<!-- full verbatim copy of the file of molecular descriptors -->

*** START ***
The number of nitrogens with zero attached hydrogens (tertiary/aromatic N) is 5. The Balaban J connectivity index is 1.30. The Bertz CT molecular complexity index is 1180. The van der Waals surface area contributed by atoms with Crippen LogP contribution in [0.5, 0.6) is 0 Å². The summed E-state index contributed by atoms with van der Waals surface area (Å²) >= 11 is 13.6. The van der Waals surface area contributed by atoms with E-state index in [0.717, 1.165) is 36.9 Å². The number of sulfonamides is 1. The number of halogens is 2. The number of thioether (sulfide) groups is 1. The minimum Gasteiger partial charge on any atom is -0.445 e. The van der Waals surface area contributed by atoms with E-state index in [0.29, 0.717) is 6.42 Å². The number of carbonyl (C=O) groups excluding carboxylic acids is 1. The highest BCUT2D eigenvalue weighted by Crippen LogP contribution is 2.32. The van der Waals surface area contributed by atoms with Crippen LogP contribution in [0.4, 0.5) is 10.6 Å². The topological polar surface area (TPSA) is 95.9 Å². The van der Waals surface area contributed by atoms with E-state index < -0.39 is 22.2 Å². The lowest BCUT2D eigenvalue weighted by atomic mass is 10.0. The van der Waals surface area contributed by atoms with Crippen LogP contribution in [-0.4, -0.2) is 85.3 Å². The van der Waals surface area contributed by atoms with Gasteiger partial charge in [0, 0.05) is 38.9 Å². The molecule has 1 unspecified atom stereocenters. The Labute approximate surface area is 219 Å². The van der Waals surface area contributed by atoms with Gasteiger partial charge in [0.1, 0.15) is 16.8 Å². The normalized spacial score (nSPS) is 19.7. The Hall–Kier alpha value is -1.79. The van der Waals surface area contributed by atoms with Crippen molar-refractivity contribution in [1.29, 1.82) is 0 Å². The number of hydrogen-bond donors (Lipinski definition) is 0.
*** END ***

The number of nitrogens with zero attached hydrogens (tertiary/aromatic N) is 5. The Balaban J connectivity index is 1.30. The Bertz CT molecular complexity index is 1180. The van der Waals surface area contributed by atoms with Crippen LogP contribution in [0.5, 0.6) is 0 Å². The summed E-state index contributed by atoms with van der Waals surface area (Å²) >= 11 is 13.6. The van der Waals surface area contributed by atoms with E-state index in [0.717, 1.165) is 36.9 Å². The number of sulfonamides is 1. The number of halogens is 2. The number of thioether (sulfide) groups is 1. The minimum Gasteiger partial charge on any atom is -0.445 e. The van der Waals surface area contributed by atoms with E-state index in [0.29, 0.717) is 6.42 Å². The number of carbonyl (C=O) groups excluding carboxylic acids is 1. The highest BCUT2D eigenvalue weighted by Crippen LogP contribution is 2.32. The van der Waals surface area contributed by atoms with Crippen LogP contribution in [0.4, 0.5) is 10.6 Å². The topological polar surface area (TPSA) is 95.9 Å². The van der Waals surface area contributed by atoms with E-state index < -0.39 is 22.2 Å². The lowest BCUT2D eigenvalue weighted by atomic mass is 10.0. The van der Waals surface area contributed by atoms with Crippen LogP contribution in [-0.4, -0.2) is 85.3 Å². The van der Waals surface area contributed by atoms with Gasteiger partial charge in [0, 0.05) is 38.9 Å². The molecule has 1 unspecified atom stereocenters. The Labute approximate surface area is 219 Å². The van der Waals surface area contributed by atoms with Gasteiger partial charge in [0.1, 0.15) is 16.8 Å². The normalized spacial score (nSPS) is 19.7. The Hall–Kier alpha value is -1.79. The van der Waals surface area contributed by atoms with Crippen molar-refractivity contribution in [1.29, 1.82) is 0 Å². The number of hydrogen-bond donors (Lipinski definition) is 0.